Conclusions

In conclusion, the viral RNA could be detected in all the samples of the infected pigs from day 1 post infection and reach a peak at day 8 when the pigs were close to agonal stage. The viral load progressively increased over the 8 days, which matched well with the clinical score and IHC result. The general trend of tissue tropism for the 21 tissue samples and blood (from low to high) was as follows: heart, duodenum, brain, stomach, skeletal muscle, bladder, esophagus, spinal cord, kidney, ileocaecal valve, rectum, tonsil, liver, lung, jejunum, ileum, submandibular lymph node, spleen, pancreas, inguinal lymph node, mesenteric lymph node and blood.

Our results provide significant data for further clarification of the pathogenic mechanism of CSFV in internal organs and further studies should be performed to determine the potential receptors in organs such as lymphoid tissue, ileum and pancreas. It is of importance to do similar studies in cases of chronic infection.

Methods

Primers and probes

Text for two specific oligonucleotide primers and one fluorogenic probe were designed based on the genomic sequences of 34 CSFV strains and five BVDV strains published in GenBank. Both primers and the probe were designed to target a highly conserved region within the 5' UTR of the CSFV genome. The locations and sequences of the primers and probes were as follows: forward primer, CSFV-F, starting at base position 172, 5'-TAC AGG ACA GTC GTC AGT AGT TCG A-3'; reverse primer, CSFV-R, starting at base 246, 5'-CCG CTA GGG TTA AGG TGT GTC T-3'; and probe, CSFV-P, starting at base 209, 5'-CCC ACC TCG AGA TGC TAT GTG GAC GA-3'. The TaqMan probe was labeled with a 5' reporter dye, FAM (6-carboxyfluorescein), and a 3' quencher, TAMRA (5carboxytetramethylrhodamine).

The two primers and the probe for ACTB were designed based on the mRNA sequence of ACTB published in GenBank (AK237086.1) as follows: forward, ACTB-F: 5'-CTC CGA TCT GTG CAG GGT ATT-3'; reverse, ACTB-R: 5'-CCC GCA AGA CAG AAA TGA CAA-3'; probe, ACTB-P: 5'-TGT GTC CGA GCT CCT ATT CCA GGA TTT CTC-3'. The probe was also labeled with a 5' reporter dye, FAM, and a 3' quencher, TAMRA.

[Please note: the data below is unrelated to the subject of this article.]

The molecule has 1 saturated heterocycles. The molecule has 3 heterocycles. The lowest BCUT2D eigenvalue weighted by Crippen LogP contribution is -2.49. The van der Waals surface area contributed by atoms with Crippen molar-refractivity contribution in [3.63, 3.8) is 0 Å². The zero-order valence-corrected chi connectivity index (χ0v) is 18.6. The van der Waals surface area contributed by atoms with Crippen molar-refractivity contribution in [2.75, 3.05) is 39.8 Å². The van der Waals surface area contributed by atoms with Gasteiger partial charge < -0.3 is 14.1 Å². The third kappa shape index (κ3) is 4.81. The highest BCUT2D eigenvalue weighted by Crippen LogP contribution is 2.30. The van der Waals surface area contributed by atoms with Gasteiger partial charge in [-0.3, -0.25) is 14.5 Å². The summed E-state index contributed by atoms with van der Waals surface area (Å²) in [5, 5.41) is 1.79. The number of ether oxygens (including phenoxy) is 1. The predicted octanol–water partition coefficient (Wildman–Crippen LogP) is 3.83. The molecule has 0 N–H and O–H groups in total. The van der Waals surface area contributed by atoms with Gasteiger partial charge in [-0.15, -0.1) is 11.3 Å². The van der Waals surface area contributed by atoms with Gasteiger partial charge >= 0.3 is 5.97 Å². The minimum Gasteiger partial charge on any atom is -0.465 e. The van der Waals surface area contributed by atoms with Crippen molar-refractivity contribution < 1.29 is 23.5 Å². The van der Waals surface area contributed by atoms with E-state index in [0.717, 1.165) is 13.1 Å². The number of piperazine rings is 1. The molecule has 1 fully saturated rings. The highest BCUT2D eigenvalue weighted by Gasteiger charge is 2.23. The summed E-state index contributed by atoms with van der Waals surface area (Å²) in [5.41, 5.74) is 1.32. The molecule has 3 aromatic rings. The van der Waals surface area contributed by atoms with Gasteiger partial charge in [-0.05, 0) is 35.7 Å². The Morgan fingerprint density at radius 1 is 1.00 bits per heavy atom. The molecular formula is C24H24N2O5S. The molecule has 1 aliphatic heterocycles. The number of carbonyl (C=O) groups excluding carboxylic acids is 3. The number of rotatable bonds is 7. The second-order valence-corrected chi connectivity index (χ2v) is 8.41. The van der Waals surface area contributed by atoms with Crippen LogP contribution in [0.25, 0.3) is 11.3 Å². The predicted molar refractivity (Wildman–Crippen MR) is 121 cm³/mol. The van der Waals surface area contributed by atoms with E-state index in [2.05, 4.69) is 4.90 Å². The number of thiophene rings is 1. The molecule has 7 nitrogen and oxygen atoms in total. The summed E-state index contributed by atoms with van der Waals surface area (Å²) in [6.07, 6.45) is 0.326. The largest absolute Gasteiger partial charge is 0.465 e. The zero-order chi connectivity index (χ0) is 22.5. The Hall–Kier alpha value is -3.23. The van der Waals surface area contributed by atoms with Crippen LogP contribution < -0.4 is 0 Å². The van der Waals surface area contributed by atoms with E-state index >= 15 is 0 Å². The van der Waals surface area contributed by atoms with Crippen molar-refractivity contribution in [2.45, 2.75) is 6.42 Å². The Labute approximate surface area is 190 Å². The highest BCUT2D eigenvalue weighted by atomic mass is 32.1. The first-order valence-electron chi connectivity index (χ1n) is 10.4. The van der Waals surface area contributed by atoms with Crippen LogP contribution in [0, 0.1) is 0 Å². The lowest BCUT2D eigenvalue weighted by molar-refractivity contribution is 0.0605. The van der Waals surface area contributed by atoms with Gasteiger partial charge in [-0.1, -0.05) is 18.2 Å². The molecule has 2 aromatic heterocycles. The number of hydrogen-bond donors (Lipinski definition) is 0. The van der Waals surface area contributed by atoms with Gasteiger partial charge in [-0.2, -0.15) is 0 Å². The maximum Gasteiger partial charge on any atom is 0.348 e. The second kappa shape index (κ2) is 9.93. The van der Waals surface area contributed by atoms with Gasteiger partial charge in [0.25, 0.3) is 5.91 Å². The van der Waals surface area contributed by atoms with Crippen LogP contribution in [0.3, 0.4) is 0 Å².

Viruses and bacteria

The CSFV SM (F114, 1998.6.28), HCLV (F479, 1996.3.28), Thiverval strain, BVDV Oregon C24V, NADL strain, the Porcine parvovirus (PPV)09/79 strain and Foot and mouth virus (FMDV) C2101 strain, E. coli (79-3A), S. aureus (C56023) and S. choleraesuis (C78-4) were provided by the China Veterinary Culture Collcetion Center (CVCC). The HeNBY1/96, HeBHH1/95, HeNXH2/98, BJTX3/96, GDGZ1/95, BJCY1/96, HeBZJK1/99, JL1/94, JL5/99, GXBH1/98, SZGM1/98, BJSY1/01, FJFQ/98 and BJTX1/95 strains were isolated and maintained by the National Classical Swine Fever Reference Laboratory, China. The above mentioned strains are the main subgenotypes(1.1/2.1/2.2)in China. Porcine reproductive and respiratory syndrome virus (PRRSV) BJ strain was provided by the Preventive Veterinary Medicine's Key Opening Laboratory of Ministry of Agriculture, China. Pseudorabies virus (PRV) BJ/99, Fa strain was provided by Sichuan Agricultural University, China.

Experimental animals

Eighteen 15-20 kg out-bred white weaned pigs were used in this study. They were born from non-immune sows and tested as sera negative for CSFV antibodies and CSFV antigen. Eighteen weaned pigs were tested for both CSFV antibodies and antigens and were negative for both. In addition, eighteen weaned pigs were tested for antibodies and antigens of BVDV, PRRSV, PCV-2, PPV and PRV and were negative all. They were then divided into experimental group (16 pigs) and control group (2 pigs) and were housed separately in different buildings following strict biosafety measures to prevent cross-infection.